One of the final reports came from Executive Committee: CR11-167 the P3 market sounding results presented to the Regina Revitalization Initiative (RRI). The recommendations are as follows
1. That a Public Private Partnership (P3) model in the development of a replacement for Mosaic Stadium be support.
2. That the Administration be authorized to pursue the development of a process to establish a Design/Build/Finance/Maintain Public Private Partnership procurement approach to construct and operate the replacement for Mosaic Stadium, with the final plan provided to City Council for final consideration.
3. Prior to going to the market for the P3, Administration will provide a report to Council seeking direction on the choice of stadium design (open air vs. fixed or retractable roof).
Councilors hope the P3 process will help in two major ways: The first, to take away some the risk associated with a massive project such as the proposed stadium and share it with private partners. Councilors reiterated that the city did not have the capacity to build a stadium and would need partners to bring in their investment. The second is to have a better planned project, so there are potentially fewer cost over runs.
An important component of Deliotte’s report was finding potential partners; with 19 of the 32 selected firms suggesting the stadium would be an interesting project to undertake.
Council, unsurprisingly, adopted the recommendations.
I took away positives and negatives from this report. In an argument for the stadium, Mayor Fiacco said something that resonated with me: if council didn’t look at the option of a stadium, that would be a mistake, just the same as if they went out and built one full steam ahead.
I tend to agree that looking at the potential/feasibility of a stadium is fair. Assessing the options available to the city, with a massive change occurring at the city centre, makes sense.
What seems unfair, however, is that no other possibilities have been considered and presented to the public thus far. Why is there only one answer after the question; what do we do with this space?
Another interesting point came when an administration member spoke of the duty/requirement to replace the stadium. That idea is very interesting. I hadn’t thought of Taylor Field as a city responsibility before. It would not be a priority comparable to core responsibilities like sewage management and fire protection, but I imagine some may see a stadium to be on par with pools or libraries.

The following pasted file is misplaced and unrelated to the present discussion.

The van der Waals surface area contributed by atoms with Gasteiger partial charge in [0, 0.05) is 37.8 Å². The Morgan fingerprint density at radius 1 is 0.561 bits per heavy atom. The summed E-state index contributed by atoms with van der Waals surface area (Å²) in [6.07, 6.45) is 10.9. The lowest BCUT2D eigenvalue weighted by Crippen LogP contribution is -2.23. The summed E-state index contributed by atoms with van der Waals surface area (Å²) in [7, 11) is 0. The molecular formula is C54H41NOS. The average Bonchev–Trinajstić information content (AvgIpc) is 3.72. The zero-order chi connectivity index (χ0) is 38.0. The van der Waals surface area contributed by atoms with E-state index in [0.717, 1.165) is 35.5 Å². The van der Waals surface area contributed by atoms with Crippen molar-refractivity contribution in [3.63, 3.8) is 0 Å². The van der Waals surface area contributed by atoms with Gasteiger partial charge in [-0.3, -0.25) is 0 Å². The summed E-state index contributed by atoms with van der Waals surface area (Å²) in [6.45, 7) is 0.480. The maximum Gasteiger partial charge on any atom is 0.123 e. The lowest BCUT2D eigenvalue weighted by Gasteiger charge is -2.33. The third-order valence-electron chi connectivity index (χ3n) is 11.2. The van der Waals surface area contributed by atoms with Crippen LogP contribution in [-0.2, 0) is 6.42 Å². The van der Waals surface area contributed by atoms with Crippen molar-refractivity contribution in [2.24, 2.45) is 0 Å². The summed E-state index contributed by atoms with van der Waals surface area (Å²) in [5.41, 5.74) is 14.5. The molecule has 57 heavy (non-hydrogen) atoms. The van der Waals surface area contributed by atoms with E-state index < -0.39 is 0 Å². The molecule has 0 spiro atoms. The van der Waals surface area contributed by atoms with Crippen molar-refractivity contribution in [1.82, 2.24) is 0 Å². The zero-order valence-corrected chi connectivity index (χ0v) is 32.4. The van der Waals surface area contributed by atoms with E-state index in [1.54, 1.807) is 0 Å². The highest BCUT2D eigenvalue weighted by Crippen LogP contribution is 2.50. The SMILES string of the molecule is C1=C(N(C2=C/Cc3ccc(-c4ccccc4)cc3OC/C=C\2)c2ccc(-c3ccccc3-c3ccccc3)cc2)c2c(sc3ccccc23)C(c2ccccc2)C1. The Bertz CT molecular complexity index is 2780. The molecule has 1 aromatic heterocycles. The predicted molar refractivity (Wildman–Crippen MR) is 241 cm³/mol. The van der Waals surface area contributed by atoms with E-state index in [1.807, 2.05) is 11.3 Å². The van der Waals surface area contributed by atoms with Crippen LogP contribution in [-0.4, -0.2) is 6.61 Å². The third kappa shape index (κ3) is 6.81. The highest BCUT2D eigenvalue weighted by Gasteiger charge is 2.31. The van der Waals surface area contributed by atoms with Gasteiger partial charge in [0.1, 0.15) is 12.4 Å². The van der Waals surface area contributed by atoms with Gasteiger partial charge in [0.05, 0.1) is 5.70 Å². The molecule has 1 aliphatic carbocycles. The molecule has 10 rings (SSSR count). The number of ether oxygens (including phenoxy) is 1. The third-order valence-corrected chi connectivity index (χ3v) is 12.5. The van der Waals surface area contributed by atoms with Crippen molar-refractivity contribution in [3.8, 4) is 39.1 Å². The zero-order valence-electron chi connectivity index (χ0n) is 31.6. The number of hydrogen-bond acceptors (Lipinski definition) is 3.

Councilors lost me, unfortunately, when they started to ascribe opposition to the idea of a new stadium as hysterical, lacking vision, without facts and based on misinformation. The only example of misinformation the mayor cited was that people thought it was a billion dollar stadium not a billion dollar project (the project includes housing which brings the total cost to the billion mark).
This stadium is the next step: councilor Fougere spoke of a new stadium taking the city to the next level and the mayor mentioned how children in Regina are excited and dream of this stadium. Indeed this stadium might just attract and retain young people once it’s built.
First, I can’t recall anyone mixing up the billion dollar project with the stadium in any serious way. No councilor gave any evidence of misinformation beyond that example.
Second, the costs from the stadium study in 2009 are probably well out of date, and suggesting this could be a more expensive project than previously thought seems clear. The cost of the project is an issue.
The mayor belittling his audience suggests to me a determination and focus for this project that wont likely go away. He is also well supported by, apparently, every councilor. In some ways standing in the way of this may be the least effective way to steer this project into a good place. One feeling I took out of last Monday’s meeting was acceptance of this luxury item as a major piece for the city in the coming years. It could be beneficial to participate here in order to see positives come from what they create.